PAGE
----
Can America's Credibility Survive the Death of the Iran Nuclear Deal?

Can America's Credibility Survive the Death of the Iran Nuclear Deal?

Trump’s decision to withdraw from the agreement further isolates the United States.


It was never obvious that Donald Trump knew much about the Joint Comprehensive Plan of Action (JCPOA), the nuclear deal with Iran, but he knew the important parts: It was Obama’s deal. It was a deal with Iran. Those two crucial facts likely doomed it from the start. Trump called it the “worst deal ever” negotiated.

Given his disdain for the JCPOA, it is somewhat surprising that he stayed in it as long as he did. He was likely swayed, temporarily at least, by Secretary of Defense James Mattis, and then-Secretary of State Rex Tillerson. Both men urged him not to withdraw. The State Department had affirmed, on numerous occasions, that Iran was in full compliance with the terms of the deal, as did the International Atomic Energy Agency, the entity entrusted with monitoring Iran’s nuclear activities.


Trump’s buddy French president Emmanuel Macron urged him to stay. His frenemy Germany’s Angela Merkel did the same. British prime minister Theresa May signaled her continued support for the deal.

Meanwhile, parallel negotiations were ongoing, giving rise to a modicum of optimism that the JCPOA might survive. As recently as last month, the State Department’s Brian Hook suggested to NPR that the Trump administration’s object was to amend, rather than end, the deal.

But President Trump was also hearing from the deal’s opponents, including the Saudis, and Israeli prime minister Benjamin Netanyahu. Netanyahu had famously lobbied against it in an address to the U.S. Congress in March 2015. He returned to the old playbook in a televised address last week, accusing Iran of having a secret nuclear weapons program—but neglecting to say that this program was terminated years ago, and thus, as CNAS’s Ilan Goldbenberg noted, inadvertently making the case for keeping the JCPOA.

Other JCPOA foes had Trump’s ear. John Bolton’s elevation to the post of national security advisor, and Mike Pompeo’s move to Foggy Bottom from Langley, likely ensured its demise. Pompeo in 2015 called the JCPOA “an unconscionable arrangement” that would “have dramatic and negative consequences on our national security for generations to come.” Bolton, meanwhile, urged Trump to trash the deal and go for regime change instead (though Iran isn’t particularly unique in that regard; Bolton wants the United States to go to war with lots of countries).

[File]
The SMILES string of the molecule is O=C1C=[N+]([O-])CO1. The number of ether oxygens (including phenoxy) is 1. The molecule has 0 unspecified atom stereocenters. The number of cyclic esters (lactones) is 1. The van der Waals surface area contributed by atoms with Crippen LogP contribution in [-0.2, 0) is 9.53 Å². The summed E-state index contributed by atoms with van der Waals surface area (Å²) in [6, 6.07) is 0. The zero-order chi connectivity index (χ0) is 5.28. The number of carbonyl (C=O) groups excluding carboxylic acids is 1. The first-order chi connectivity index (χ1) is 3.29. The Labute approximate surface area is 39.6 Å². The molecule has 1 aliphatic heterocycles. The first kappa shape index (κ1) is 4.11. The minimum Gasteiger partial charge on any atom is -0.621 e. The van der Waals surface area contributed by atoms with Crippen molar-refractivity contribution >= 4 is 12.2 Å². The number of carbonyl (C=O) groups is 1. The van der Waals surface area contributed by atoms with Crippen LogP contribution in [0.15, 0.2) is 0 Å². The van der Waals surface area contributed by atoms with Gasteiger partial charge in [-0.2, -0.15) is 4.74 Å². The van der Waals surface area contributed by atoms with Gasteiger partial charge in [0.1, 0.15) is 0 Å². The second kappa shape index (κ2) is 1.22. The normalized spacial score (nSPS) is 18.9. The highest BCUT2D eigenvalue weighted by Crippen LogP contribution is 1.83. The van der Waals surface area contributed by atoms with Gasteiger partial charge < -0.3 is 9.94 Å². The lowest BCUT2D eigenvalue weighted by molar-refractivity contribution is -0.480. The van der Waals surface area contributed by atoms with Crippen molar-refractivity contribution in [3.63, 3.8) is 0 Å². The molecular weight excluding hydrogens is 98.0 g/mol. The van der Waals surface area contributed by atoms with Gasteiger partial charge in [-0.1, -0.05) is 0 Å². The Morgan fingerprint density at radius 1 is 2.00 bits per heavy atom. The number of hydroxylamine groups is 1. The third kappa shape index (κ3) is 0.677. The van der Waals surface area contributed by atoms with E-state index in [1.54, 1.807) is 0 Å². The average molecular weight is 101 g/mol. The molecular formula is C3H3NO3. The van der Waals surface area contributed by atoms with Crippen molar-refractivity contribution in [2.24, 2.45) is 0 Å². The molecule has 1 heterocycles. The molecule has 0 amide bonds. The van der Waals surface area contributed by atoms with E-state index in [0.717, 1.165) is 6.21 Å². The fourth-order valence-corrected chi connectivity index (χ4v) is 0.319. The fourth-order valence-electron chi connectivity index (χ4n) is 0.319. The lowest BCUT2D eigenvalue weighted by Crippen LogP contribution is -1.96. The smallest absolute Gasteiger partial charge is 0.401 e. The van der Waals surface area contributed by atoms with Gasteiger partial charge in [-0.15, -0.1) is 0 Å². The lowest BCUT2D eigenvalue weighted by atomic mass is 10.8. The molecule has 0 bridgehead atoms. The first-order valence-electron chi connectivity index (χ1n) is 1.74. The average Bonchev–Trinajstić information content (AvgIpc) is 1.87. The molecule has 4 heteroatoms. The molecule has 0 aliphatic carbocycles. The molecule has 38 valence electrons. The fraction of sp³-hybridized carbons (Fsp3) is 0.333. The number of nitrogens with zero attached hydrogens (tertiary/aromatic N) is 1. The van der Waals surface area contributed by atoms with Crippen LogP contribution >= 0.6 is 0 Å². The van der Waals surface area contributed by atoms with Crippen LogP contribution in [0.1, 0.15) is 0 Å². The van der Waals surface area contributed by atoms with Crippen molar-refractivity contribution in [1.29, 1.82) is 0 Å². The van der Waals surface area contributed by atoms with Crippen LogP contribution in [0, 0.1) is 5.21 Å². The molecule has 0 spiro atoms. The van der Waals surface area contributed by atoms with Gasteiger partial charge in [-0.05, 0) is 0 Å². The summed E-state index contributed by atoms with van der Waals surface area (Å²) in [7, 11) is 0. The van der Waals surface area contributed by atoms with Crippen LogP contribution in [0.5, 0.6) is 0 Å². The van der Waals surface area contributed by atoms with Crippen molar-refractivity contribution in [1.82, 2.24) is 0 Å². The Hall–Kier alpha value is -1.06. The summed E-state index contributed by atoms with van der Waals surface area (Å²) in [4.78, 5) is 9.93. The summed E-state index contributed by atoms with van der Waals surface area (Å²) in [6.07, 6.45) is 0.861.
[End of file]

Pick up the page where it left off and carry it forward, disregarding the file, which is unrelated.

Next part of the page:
In the end, Bolton and Pompeo—and Trump’s instincts—prevailed.

Now that Trump has withdrawn from the JCPOA, the other countries that worked with the United States to craft the deal in the first place must decide whether to continue implementing it without America.

Meanwhile, those Iranians who negotiated in good faith, and agreed to place severe limits on their nuclear program, will be accused by JCPOA opponents within Iran that they were fools for naively believing U.S. assurances.

Understanding the particulars of the nuclear deal matter to the rest of us, if not to President Trump, because only then will we know what was lost if Trump’s decision results in the deal’s total collapse. The Arms Control Association’s Kelsey Davenport provided a helpful review this morning via Twitter.

- Iran agreed to neutralize its stockpile of enriched uranium, and pledged to remain well below a threshold useful for weapons development for fifteen years.

- Iran removed nearly twenty thousand centrifuges used to enrich uranium, and cut its stockpile of uranium enriched to 3.67 percent to a mere three hundred kilograms.

- The JCPOA imposed one of the most intrusive inspection and monitoring regimes in the history of arms control.

- Iran agreed to abide by the terms of the nuclear nonproliferation treaty, and the IAEA’s additional protocol. This pledge did not expire under the JCPOA.

Opponents of the deal, who spoke only of the things it didn’t do, betrayed a lack of confidence in any deal with Iran. They claimed to want a better agreement, one that placed limits on Iran’s ballistic missile program, and halted its support for insurgent groups and proxies in the region.

They didn’t get that. Now they might get the one thing that the deal effectively blocked: an Iranian nuclear weapon.

That much isn’t clear, however. There is reason to believe that Iran agreed to limits on its peaceful nuclear program and ceased research on nuclear weapons years before the JCPOA ever went into effect because Iran’s leaders concluded, as the vast majority of countries have, that nuclear weapons simply aren’t worth all the trouble. As noted, under the JCPOA, Iran “reaffirm[ed] that under no circumstances will Iran ever seek, develop or acquire any nuclear weapons.”

But this much is certain: Trump’s decision to withdraw from the agreement further isolates the United States. Under Donald Trump, America has proved itself to be unreliable—untrustworthy to its negotiating partners, and unfaithful to those who made sacrifices and took risks at our behest.

Christopher Preble is vice president for defense and foreign-policy studies at the Cato Institute and the author of The Power Problem: How American Military Dominance Makes Us Less Safe, Less Prosperous, and Less Free.

Image: Reuters